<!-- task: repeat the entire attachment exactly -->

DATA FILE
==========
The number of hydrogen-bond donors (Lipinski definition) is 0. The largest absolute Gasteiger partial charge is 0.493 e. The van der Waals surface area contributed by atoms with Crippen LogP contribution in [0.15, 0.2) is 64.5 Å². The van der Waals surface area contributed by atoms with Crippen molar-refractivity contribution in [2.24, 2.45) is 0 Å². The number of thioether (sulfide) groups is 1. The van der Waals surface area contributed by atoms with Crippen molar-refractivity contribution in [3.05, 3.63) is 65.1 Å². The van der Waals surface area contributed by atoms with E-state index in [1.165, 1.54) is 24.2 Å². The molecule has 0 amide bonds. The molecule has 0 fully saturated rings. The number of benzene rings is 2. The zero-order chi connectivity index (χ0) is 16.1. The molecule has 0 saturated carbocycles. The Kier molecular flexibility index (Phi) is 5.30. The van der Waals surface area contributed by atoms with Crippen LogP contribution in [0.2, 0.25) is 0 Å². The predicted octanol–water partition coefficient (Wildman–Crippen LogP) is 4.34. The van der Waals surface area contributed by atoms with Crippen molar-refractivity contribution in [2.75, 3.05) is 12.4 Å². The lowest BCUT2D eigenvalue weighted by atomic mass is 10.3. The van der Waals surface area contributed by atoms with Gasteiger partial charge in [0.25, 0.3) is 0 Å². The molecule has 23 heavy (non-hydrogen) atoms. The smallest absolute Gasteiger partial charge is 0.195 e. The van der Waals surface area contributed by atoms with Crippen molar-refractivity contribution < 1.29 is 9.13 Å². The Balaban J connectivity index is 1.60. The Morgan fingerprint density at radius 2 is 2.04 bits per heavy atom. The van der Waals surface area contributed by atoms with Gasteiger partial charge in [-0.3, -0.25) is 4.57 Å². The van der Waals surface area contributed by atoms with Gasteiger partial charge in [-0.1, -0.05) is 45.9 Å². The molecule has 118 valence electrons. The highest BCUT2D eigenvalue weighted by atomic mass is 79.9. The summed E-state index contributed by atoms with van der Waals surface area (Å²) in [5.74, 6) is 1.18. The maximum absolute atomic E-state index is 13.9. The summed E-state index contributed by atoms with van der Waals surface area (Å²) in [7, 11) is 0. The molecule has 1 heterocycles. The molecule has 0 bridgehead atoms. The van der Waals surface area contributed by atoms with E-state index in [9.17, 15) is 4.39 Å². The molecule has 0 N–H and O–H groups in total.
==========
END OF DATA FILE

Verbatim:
The number of hydrogen-bond donors (Lipinski definition) is 0. The largest absolute Gasteiger partial charge is 0.493 e. The van der Waals surface area contributed by atoms with Crippen LogP contribution in [0.15, 0.2) is 64.5 Å². The van der Waals surface area contributed by atoms with Crippen molar-refractivity contribution in [2.24, 2.45) is 0 Å². The number of thioether (sulfide) groups is 1. The van der Waals surface area contributed by atoms with Crippen molar-refractivity contribution in [3.05, 3.63) is 65.1 Å². The van der Waals surface area contributed by atoms with E-state index in [1.165, 1.54) is 24.2 Å². The molecule has 0 amide bonds. The molecule has 0 fully saturated rings. The number of benzene rings is 2. The zero-order chi connectivity index (χ0) is 16.1. The molecule has 0 saturated carbocycles. The Kier molecular flexibility index (Phi) is 5.30. The van der Waals surface area contributed by atoms with Crippen LogP contribution in [0.2, 0.25) is 0 Å². The predicted octanol–water partition coefficient (Wildman–Crippen LogP) is 4.34. The van der Waals surface area contributed by atoms with Crippen molar-refractivity contribution in [2.75, 3.05) is 12.4 Å². The lowest BCUT2D eigenvalue weighted by atomic mass is 10.3. The van der Waals surface area contributed by atoms with Gasteiger partial charge in [0.25, 0.3) is 0 Å². The molecule has 23 heavy (non-hydrogen) atoms. The smallest absolute Gasteiger partial charge is 0.195 e. The van der Waals surface area contributed by atoms with Crippen molar-refractivity contribution < 1.29 is 9.13 Å². The Balaban J connectivity index is 1.60. The Morgan fingerprint density at radius 2 is 2.04 bits per heavy atom. The van der Waals surface area contributed by atoms with Gasteiger partial charge in [-0.3, -0.25) is 4.57 Å². The van der Waals surface area contributed by atoms with Gasteiger partial charge in [-0.1, -0.05) is 45.9 Å². The molecule has 118 valence electrons. The highest BCUT2D eigenvalue weighted by atomic mass is 79.9. The summed E-state index contributed by atoms with van der Waals surface area (Å²) in [5.74, 6) is 1.18. The maximum absolute atomic E-state index is 13.9. The summed E-state index contributed by atoms with van der Waals surface area (Å²) in [7, 11) is 0. The molecule has 1 heterocycles. The molecule has 0 bridgehead atoms. The van der Waals surface area contributed by atoms with E-state index in [9.17, 15) is 4.39 Å². The molecule has 0 N–H and O–H groups in total.